Here is an ice cream cone. What does this object remind you of? Me, it reminds me of God.
Madame Toastmaster, fellow Toastmasters, and friends, good evening.
Before I will tell you how ice cream cones remind me of God, here’s a brief background.
When I was in college, I had a classmate who played guitar for the Campus Ministry. One day, he asked me, “Dante, are you free this afternoon? I want to invite you to this “center” not far from here. It’s a very nice place. There are a lot of books and it’s very quiet, kind of like a library. I was free so I said, “Sure.”
So we went to this place, and it turned out to be a Catholic study center. There was a small and beautiful chapel beside it and we heard Mass there. After the Mass my friend introduced me to a friend of his. He was a very kind and professional guy, and he asked me how my experience was. He said, “So Dante, how do you like our place?”
And I said, “Well, sir, it’s really nice. I really love it. It’s very quiet and I find your books quite interesting. But I’m not sure if I believe in God.”
This floored my friend and his friend. They were speechless. Needless to say, my friend did not invite me again after that.
So in college, I was an atheist. I did not believe in God. I saw religion as just part of culture and tradition that gets passed on from generation to generation. I saw it as something that my parents just had to pass on to me, and I didn’t tell them that I was a skeptic or an unbeliever because I didn’t want to upset them. So for me then, religion was just wishful thinking; it involved blind faith.
Years later, I read this book by an author who converted to Christianity from atheism, and it opened the door for me to the world of philosophy, theology, and Christian apologetics. It was a very exciting discovery for me because I didn’t know that Christianity had an intellectual dimension or a rational foundation.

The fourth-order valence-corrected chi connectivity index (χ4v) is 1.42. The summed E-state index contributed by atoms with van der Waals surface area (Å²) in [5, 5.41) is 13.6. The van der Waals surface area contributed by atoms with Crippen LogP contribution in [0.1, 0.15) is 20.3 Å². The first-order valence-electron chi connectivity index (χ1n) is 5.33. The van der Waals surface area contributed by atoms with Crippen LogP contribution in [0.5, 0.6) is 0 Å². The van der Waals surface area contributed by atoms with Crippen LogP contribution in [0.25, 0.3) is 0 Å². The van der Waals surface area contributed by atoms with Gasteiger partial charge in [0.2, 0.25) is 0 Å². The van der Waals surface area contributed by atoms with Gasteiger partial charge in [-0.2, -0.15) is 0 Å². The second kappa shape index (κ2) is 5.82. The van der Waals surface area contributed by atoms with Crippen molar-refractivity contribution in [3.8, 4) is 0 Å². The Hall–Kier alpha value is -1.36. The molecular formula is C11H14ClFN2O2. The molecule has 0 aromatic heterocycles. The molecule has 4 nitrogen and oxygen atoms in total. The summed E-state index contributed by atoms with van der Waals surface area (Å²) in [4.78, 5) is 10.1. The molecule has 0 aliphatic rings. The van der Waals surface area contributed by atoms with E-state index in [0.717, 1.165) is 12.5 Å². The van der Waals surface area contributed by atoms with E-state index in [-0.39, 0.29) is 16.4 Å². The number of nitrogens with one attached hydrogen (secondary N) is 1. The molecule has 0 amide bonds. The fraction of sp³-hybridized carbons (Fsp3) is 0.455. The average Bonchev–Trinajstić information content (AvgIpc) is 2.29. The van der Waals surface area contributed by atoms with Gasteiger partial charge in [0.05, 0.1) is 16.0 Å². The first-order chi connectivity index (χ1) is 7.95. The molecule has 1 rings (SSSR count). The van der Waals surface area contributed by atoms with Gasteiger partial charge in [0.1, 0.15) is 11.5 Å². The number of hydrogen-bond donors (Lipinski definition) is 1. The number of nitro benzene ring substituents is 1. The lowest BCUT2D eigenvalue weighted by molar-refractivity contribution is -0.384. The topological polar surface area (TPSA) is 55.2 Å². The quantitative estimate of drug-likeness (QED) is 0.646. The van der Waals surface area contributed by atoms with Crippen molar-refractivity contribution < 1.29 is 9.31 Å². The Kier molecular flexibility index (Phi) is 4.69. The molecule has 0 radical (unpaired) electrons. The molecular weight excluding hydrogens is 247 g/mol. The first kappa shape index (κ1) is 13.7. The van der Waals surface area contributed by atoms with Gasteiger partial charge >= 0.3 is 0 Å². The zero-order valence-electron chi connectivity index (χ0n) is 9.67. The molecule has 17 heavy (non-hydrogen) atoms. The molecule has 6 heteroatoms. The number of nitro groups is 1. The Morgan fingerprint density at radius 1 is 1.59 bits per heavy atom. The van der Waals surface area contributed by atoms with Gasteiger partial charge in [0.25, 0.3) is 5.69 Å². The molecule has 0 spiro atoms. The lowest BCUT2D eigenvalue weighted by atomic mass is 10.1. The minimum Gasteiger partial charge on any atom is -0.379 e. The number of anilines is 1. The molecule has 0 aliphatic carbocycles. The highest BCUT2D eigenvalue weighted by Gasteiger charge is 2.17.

I discovered one Christian philosopher in particular. His name is William Lane Craig and he’s considered to be one of the best philosophers in the world today. He has doctorates in philosophy and theology and he has written over thirty books and published more than a hundred articles in peer-reviewed journals.
I eventually became a believer because of him and because of other factors.
Does God exist? Each of us must have asked this question many times in our lives. And it’s probably the most important question anyone can ever ask. God’s existence, or non-existence, have pretty serious and profound implications for all of us.
Tonight, my goal is to persuade you that God does exist, and I will illustrate that using this ice cream cone.
There are many good arguments for the existence of God. For example, there are the cosmological arguments, the teleological or Fine Tuning argument, the ontological argument, the moral argument, and the argument for the resurrection of Jesus.
Tonight, I will be talking about one argument in particular, the Kalam Cosmological Argument.
The Kalam Cosmological Argument originated in the writings of Al Ghazali, an Islamic theologian in the medieval period. A few other Christian thinkers and theologians wrote about the argument over the centuries following Al Ghazali, but the one who really developed, refined, and popularized it was William Lane Craig. The Kalam Cosmological Argument was the subject of his doctoral dissertation.
The argument is very simple and it goes like this:
1. Whatever begins to exist has a cause.
2. The universe began to exist.
3. Therefore, the universe has a cause.
Logicians would say that there are two conditions that make an argument good:
1. If its logic is valid. Meaning, it’s impossible for the conclusion to be false if the premises are true; and
2. If its premises are plausibly true. Meaning, its premises are justified, warranted, or supported by evidence, facts, and further good arguments. Or that the premises are more plausibly true than their opposites.
I think that the Kalam Cosmological Argument meets these two conditions.
The premises are true
Recall the first premise. It is just obviously true that whatever begins to exist has a cause. It is supported by the metaphysical principle that something cannot come out of nothing; or out of nothing, nothing comes; or being cannot come out of non-being.